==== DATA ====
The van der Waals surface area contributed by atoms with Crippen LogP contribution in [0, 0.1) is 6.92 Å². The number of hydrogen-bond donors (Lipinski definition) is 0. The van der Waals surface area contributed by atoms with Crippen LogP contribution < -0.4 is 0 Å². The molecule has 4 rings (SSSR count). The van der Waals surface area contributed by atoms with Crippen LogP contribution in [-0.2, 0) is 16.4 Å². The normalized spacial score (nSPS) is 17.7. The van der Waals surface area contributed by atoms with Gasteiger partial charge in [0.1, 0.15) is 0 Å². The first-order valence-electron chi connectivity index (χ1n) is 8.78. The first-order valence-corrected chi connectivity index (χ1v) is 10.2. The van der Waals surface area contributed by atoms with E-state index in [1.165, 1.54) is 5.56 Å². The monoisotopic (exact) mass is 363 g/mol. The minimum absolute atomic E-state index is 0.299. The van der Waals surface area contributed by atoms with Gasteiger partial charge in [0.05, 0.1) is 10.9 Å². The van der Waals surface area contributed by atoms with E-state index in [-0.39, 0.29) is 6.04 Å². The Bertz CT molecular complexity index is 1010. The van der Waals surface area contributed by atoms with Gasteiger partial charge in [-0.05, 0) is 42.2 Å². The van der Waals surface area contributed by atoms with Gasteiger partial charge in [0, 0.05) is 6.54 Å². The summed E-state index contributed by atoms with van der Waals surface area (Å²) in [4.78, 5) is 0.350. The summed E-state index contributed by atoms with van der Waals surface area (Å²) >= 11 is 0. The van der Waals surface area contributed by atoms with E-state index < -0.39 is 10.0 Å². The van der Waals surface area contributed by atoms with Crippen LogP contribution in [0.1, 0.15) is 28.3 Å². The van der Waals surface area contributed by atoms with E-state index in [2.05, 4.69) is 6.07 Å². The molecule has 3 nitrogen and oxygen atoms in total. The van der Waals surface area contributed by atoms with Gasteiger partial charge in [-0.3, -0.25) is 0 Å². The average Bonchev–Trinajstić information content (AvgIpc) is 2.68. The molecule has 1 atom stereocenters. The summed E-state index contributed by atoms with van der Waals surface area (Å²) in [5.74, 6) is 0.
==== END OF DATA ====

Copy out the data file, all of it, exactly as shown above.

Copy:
The van der Waals surface area contributed by atoms with Crippen LogP contribution in [0, 0.1) is 6.92 Å². The number of hydrogen-bond donors (Lipinski definition) is 0. The van der Waals surface area contributed by atoms with Crippen LogP contribution < -0.4 is 0 Å². The molecule has 4 rings (SSSR count). The van der Waals surface area contributed by atoms with Crippen LogP contribution in [-0.2, 0) is 16.4 Å². The normalized spacial score (nSPS) is 17.7. The van der Waals surface area contributed by atoms with Gasteiger partial charge in [0.1, 0.15) is 0 Å². The first-order valence-electron chi connectivity index (χ1n) is 8.78. The first-order valence-corrected chi connectivity index (χ1v) is 10.2. The van der Waals surface area contributed by atoms with E-state index in [1.165, 1.54) is 5.56 Å². The monoisotopic (exact) mass is 363 g/mol. The minimum absolute atomic E-state index is 0.299. The van der Waals surface area contributed by atoms with Gasteiger partial charge in [0.05, 0.1) is 10.9 Å². The van der Waals surface area contributed by atoms with E-state index in [-0.39, 0.29) is 6.04 Å². The Bertz CT molecular complexity index is 1010. The van der Waals surface area contributed by atoms with Gasteiger partial charge in [-0.05, 0) is 42.2 Å². The van der Waals surface area contributed by atoms with Gasteiger partial charge in [0, 0.05) is 6.54 Å². The summed E-state index contributed by atoms with van der Waals surface area (Å²) in [4.78, 5) is 0.350. The summed E-state index contributed by atoms with van der Waals surface area (Å²) >= 11 is 0. The van der Waals surface area contributed by atoms with E-state index < -0.39 is 10.0 Å². The van der Waals surface area contributed by atoms with Crippen LogP contribution in [0.1, 0.15) is 28.3 Å². The van der Waals surface area contributed by atoms with E-state index in [2.05, 4.69) is 6.07 Å². The molecule has 3 nitrogen and oxygen atoms in total. The van der Waals surface area contributed by atoms with Gasteiger partial charge in [-0.3, -0.25) is 0 Å². The average Bonchev–Trinajstić information content (AvgIpc) is 2.68. The molecule has 1 atom stereocenters. The summed E-state index contributed by atoms with van der Waals surface area (Å²) in [5.74, 6) is 0.